Tesla has led the industry in some good ways by promoting the adoption of electric vehicles. But it has set a terrible precedent by also adopting a policy of having untrained civilian vehicle owners operate as testers for immature automation technology, leading to reckless driving on public roads.
While it is difficult to draw a line in the sand, we can propose one. Any vehicle that can make turns at intersections with no driver control input is not a Level 2 system — it is an autonomous vehicle prototype. There is an argument supporting this based on the evolution of J3016. (See page 242 of this paper.) But more importantly, supervising turns in traffic is clearly of a different nature than supervising cruise control on a highway. It takes much more attention and awareness of what the vehicle is about to do to prevent a tragic crash. Especially if you are busy clapping hands to a rock song.
Another trail blazed by Tesla is letting regulators think they are deploying unregulated Level 2/2+ systems when they are really putting Level 3/4 testbeds on the roads in the hands of ordinary vehicle owners.
Companies should not call something Level 2+ when it is really a testbed for Level 3 features. Deployed Level 2+ features must be production ready instead of experimental, and should never put human drivers in the role of being an unqualified “tester” of safety critical functionality. Among other things, the autonowashing label of “beta test” that implies drivers are responsible for crashes due to automation malfunctions should be banned.
The details are subtle here: if a vehicle does something dangerous that is not reasonably expected by an ordinary driver, that should be considered a software malfunction. Any dangerous behavior that cannot be compensated for by an ordinary driver should not happen — regardless of whether the driver has been told to expect it or not. Products sold to retail customers should not malfunction, nor should they exhibit unreasonably dangerous behaviors. Telling the driver they are responsible for safety should not change the situation.
Software should either work properly or be limited to trained testers operating under a Safety Management System. Rollout of Level 2+ and Level 3 features can happen in parallel, and that’s fine. But a prototype Level 3 feature that can malfunction is not in any way the same as a mature Level 2+ feature — even if they superficially behave the same way. It’s not about the intended behavior, it’s about having potentially very ill-behaved malfunctions. A Level 2+ system might not “see” a weird object in the road and perhaps the driver should be able to handle such a situation if they have been told that is an expected behavior. But any system that suddenly swerves the vehicle left into oncoming traffic is not fit for use by everyday drivers. A suddenly left-swerving vehicle is not Level 2/2+ — it is a malfunctioning prototype vehicle that should only be operated by trained test drivers regardless of the claimed automation level.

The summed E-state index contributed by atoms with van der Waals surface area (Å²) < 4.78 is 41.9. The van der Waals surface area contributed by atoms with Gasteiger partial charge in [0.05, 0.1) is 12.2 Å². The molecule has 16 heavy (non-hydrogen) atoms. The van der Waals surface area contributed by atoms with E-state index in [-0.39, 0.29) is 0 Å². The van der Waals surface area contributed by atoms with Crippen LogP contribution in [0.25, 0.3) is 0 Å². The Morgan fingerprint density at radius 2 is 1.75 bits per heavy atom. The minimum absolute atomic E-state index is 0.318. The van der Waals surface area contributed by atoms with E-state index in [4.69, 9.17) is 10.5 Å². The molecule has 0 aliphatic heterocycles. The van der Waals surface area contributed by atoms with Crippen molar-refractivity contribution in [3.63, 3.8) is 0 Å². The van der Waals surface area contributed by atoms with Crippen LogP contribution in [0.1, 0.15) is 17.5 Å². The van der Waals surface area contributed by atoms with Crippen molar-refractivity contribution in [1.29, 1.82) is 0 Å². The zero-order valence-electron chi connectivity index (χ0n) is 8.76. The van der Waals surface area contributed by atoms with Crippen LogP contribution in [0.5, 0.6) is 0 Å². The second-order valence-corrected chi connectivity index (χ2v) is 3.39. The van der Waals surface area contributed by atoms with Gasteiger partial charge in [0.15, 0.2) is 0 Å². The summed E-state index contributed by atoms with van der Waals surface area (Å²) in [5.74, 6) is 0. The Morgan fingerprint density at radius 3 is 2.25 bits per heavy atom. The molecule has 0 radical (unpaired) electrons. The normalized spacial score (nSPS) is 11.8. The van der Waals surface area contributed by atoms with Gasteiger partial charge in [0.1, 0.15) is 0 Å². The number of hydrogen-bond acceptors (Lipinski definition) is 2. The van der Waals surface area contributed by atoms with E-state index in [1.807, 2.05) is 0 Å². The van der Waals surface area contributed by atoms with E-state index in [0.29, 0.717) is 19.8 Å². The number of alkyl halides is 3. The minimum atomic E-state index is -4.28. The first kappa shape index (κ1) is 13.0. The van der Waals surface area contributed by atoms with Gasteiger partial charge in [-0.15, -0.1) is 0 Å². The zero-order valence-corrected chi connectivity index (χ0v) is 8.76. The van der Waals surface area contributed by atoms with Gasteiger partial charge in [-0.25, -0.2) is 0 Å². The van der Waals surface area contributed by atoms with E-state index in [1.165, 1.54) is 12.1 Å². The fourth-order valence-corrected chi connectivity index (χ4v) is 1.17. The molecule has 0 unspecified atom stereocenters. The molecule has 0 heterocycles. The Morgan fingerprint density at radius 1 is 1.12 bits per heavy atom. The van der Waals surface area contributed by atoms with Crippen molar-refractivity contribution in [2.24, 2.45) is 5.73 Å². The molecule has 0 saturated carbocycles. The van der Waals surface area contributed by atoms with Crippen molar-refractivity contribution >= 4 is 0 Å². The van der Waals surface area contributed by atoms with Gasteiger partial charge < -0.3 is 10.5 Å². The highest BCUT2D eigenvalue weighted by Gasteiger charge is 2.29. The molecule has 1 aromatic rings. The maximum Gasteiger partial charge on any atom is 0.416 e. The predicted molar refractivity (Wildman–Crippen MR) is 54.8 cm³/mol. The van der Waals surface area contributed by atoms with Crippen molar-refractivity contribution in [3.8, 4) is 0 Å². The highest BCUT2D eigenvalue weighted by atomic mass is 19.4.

Over time we’ll see car companies aggressively try to get features to market. We can expect repeated iterations of arguments that the next incremental feature is no big deal for a driver to supervise. But if that feature comes with cautions that drivers must pay special attention beyond what a driver monitoring system supports, or incur extra responsibility, that should be a red flag that we’re looking at asking them to be testers rather than drivers. Warnings that the vehicle “may do the wrong thing at the worst time” are unambiguously a problem. Such testing should be strictly forbidden for deployment to ordinary drivers.
Telling someone that a product is likely to have defects (that’s what “beta” means these days, right?) means that they are being sold a likely-defective product. As such, they should not be distributed as retail products to everyday customers, regardless of click-through disclaimers. After all, any unqualified “tester” is not just placing themselves at risk, but other road users as well.
For those who say that this will impede progress, see my discussion of the myths propagated by the AV industry in support of avoiding safety regulation. Following basic road testing safety principles should be a part of any development process. Anything else is irresponsible and, in the long run, will hurt the industry more than it helps by generating bad press and accompanying ill will.
Civilian drivers should never be held responsible for malfunctioning technology by being used as Moral Crumple Zones. That especially includes mischaracterizing Level 3 (and above) prototype features as Level 2+ systems.
Perhaps NHTSA will wake up and put a regulatory framework in place to help the industry succeed at autonomous vehicle deployment safety. (They already have proposed a plan, but it is in suspended animation.) Even if the new NHTSA framework proceeds, regulations and proposals from both NHTSA and the states address levels 3-5, while leaving a situation ripe for Level 2+ abuse. Until that changes, expect to see companies pushing the envelope on Level 2+ as they compete for dominance in the vehicle automation market.
Prof. Philip Koopman has been working in the area of autonomous vehicle safety for more than 25 years. He is the author of “How Safe Is Safe Enough? Measuring and predicting autonomous Vehicle Safety.” He is a faculty member of Carnegie Mellon University. You can follow him on LinkedIn. He is on the Editorial Advisory Board of the Ojo-Yoshida Report.